Hydro-Québec and The Northern Pass Project: impacts on the Betsiamites River
The Pessamiu Ilnut (members of the Pessamit Innu First Nation) were driven from their Nitassinan (traditional territory) by the establishment of Hydro-Québec hydroelectric complexes.
As of early 1950, the Bersimis-1 and Bersimis-2 stations were put in place and operational in 1962. In 1956, a dam was built on the Toulnoustouc River. In 1958, work began at the Hart-Jaune station. In 1960, construction was started for Manic-5, followed by Manic-2 in 1961 and Manic-3 in 1970. Installations for Manic-1, Outardes-3 and Outardes-4 started in 1964. The last work to be performed on the Manic-Outardes complex involved the Outardes-2 station, which was commissioned in 1978. Since then, additional production equipment has been added in several stations, always without the consent of Pessamit.
All aforementioned Hydro-Québec’s projects were implemented without impact assessments, without the agreement of Pessamit, and without compensation. This constitutes a precedent and a unique event in Quebec. These stations, located and operated illegitimately in the Nitassinan represent 29% of Hydro-Québec’s installed capacity. Together, they have resulted in the creation of 3,200 sq.mi of reservoirs.
Pessamit has paid and continues to pay a heavy price for the development of Quebec. Several generations of Pessamiulnut have literally lost their cultural reference points, with all the consequences this entails. In the last century, their forced departure without warning from the Nitassinan where they practiced their traditional activities, paired with their low level of education and poor mastery of French led the majority of adults who were supporting families to live exclusively on social cash transfers at the time. In addition, the new permanent living environment, the reservation, was at the time not structured enough to provide jobs for such a large influx of population.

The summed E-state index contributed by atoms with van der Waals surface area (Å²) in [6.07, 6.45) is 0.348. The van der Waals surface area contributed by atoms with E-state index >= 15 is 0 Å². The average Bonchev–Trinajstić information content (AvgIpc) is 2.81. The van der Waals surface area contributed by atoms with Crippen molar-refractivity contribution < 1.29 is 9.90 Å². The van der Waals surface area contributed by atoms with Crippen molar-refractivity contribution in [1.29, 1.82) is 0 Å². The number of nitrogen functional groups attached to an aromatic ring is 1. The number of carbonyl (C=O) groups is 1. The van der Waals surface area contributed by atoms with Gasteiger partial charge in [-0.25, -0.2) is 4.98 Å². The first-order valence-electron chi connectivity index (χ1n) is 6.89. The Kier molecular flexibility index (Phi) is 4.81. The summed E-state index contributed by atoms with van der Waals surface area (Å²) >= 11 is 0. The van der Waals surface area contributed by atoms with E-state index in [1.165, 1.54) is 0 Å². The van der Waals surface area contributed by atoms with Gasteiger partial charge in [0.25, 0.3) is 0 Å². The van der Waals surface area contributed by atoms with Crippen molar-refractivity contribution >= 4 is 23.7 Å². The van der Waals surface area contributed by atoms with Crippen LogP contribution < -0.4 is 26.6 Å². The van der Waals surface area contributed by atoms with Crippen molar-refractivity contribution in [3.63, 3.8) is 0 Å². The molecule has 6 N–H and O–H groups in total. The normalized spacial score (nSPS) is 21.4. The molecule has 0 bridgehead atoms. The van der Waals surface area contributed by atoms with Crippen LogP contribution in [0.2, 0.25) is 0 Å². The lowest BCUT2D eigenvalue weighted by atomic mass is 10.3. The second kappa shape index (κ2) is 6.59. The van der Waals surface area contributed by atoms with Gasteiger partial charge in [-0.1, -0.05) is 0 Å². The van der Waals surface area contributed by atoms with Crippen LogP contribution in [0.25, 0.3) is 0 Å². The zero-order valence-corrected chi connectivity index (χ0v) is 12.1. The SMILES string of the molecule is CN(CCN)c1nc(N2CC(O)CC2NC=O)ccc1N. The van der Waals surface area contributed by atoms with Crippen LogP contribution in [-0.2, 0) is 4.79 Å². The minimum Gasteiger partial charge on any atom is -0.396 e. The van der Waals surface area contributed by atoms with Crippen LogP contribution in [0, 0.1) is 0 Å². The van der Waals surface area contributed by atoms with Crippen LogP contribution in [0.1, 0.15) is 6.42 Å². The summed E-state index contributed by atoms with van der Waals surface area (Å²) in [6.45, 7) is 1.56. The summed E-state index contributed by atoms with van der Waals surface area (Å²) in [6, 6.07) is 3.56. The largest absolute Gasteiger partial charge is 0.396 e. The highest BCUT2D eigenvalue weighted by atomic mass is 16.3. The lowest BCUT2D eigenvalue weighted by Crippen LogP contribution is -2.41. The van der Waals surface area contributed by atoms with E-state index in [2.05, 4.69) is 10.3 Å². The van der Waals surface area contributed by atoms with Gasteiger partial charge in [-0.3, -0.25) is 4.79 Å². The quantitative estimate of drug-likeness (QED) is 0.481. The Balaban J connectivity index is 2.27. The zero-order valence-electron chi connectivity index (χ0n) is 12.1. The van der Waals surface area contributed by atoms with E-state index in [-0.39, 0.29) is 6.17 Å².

Among the many power stations installed by Hydro-Québec without prior impact assessments, two of them are located on the Betsiamites River. These are Bersimis-1 and Bersimis-2. These stations are facilities designed to meet the peaking needs of the Hydro-Québec network. Moreover, it is important to note that the Betsiamites River was rightly considered as one of the most productive salmon rivers in Quebec before its harnessing for energy purposes. Today, the river hosts but a remnant of spawners compared to its original potential.
Since the second half of the nineteenth century, Pessamit has been trying to uphold its legitimate rights associated with the Betsiamites River. Over the past five decades, we have actively participated in all democratic exercises to enforce our rights: parliamentary committees, briefs submitted to the Quebec government, scientific studies on the fragility of the salmon resource, and public hearings. But all in vain. Quebec and Hydro-Québec’s bad faith always quashes our efforts. Faced with this new threat, the Northern Pass Project, and faced with Quebec’s age-old complacency, Pessamit have no choice but to undertake national and international action to change the course of history.